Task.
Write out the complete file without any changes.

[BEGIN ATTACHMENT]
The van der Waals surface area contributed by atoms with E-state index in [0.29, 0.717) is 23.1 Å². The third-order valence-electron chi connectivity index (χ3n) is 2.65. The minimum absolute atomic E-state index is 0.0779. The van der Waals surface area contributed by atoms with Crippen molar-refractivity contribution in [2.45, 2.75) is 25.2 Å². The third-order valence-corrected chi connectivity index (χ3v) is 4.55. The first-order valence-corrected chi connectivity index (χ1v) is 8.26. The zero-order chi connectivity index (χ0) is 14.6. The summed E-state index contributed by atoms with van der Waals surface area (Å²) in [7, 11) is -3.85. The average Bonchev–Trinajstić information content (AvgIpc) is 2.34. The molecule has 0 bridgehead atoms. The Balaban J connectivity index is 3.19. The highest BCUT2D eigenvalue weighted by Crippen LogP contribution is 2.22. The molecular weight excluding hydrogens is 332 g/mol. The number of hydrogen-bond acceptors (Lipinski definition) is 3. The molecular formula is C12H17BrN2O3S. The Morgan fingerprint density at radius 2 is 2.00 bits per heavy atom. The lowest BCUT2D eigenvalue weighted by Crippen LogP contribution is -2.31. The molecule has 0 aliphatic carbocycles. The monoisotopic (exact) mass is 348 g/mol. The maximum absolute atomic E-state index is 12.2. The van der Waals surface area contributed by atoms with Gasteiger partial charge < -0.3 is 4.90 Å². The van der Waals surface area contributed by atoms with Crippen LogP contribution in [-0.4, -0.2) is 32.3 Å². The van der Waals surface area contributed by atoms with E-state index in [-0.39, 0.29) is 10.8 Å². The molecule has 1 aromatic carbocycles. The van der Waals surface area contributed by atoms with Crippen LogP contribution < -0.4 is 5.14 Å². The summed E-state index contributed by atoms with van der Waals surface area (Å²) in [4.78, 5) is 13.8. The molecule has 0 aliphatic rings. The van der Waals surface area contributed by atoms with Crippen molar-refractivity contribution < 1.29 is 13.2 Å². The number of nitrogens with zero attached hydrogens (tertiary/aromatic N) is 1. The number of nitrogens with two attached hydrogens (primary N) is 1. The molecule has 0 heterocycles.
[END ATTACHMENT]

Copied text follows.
The van der Waals surface area contributed by atoms with E-state index in [0.29, 0.717) is 23.1 Å². The third-order valence-electron chi connectivity index (χ3n) is 2.65. The minimum absolute atomic E-state index is 0.0779. The van der Waals surface area contributed by atoms with Crippen molar-refractivity contribution in [2.45, 2.75) is 25.2 Å². The third-order valence-corrected chi connectivity index (χ3v) is 4.55. The first-order valence-corrected chi connectivity index (χ1v) is 8.26. The zero-order chi connectivity index (χ0) is 14.6. The summed E-state index contributed by atoms with van der Waals surface area (Å²) in [7, 11) is -3.85. The average Bonchev–Trinajstić information content (AvgIpc) is 2.34. The molecule has 0 bridgehead atoms. The Balaban J connectivity index is 3.19. The highest BCUT2D eigenvalue weighted by Crippen LogP contribution is 2.22. The molecular weight excluding hydrogens is 332 g/mol. The number of hydrogen-bond acceptors (Lipinski definition) is 3. The molecular formula is C12H17BrN2O3S. The Morgan fingerprint density at radius 2 is 2.00 bits per heavy atom. The lowest BCUT2D eigenvalue weighted by Crippen LogP contribution is -2.31. The molecule has 0 aliphatic carbocycles. The monoisotopic (exact) mass is 348 g/mol. The maximum absolute atomic E-state index is 12.2. The van der Waals surface area contributed by atoms with Gasteiger partial charge < -0.3 is 4.90 Å². The van der Waals surface area contributed by atoms with Crippen LogP contribution in [-0.4, -0.2) is 32.3 Å². The van der Waals surface area contributed by atoms with E-state index in [-0.39, 0.29) is 10.8 Å². The molecule has 1 aromatic carbocycles. The van der Waals surface area contributed by atoms with Crippen LogP contribution < -0.4 is 5.14 Å². The summed E-state index contributed by atoms with van der Waals surface area (Å²) in [4.78, 5) is 13.8. The molecule has 0 aliphatic rings. The van der Waals surface area contributed by atoms with Crippen molar-refractivity contribution < 1.29 is 13.2 Å². The number of nitrogens with zero attached hydrogens (tertiary/aromatic N) is 1. The number of nitrogens with two attached hydrogens (primary N) is 1. The molecule has 0 heterocycles.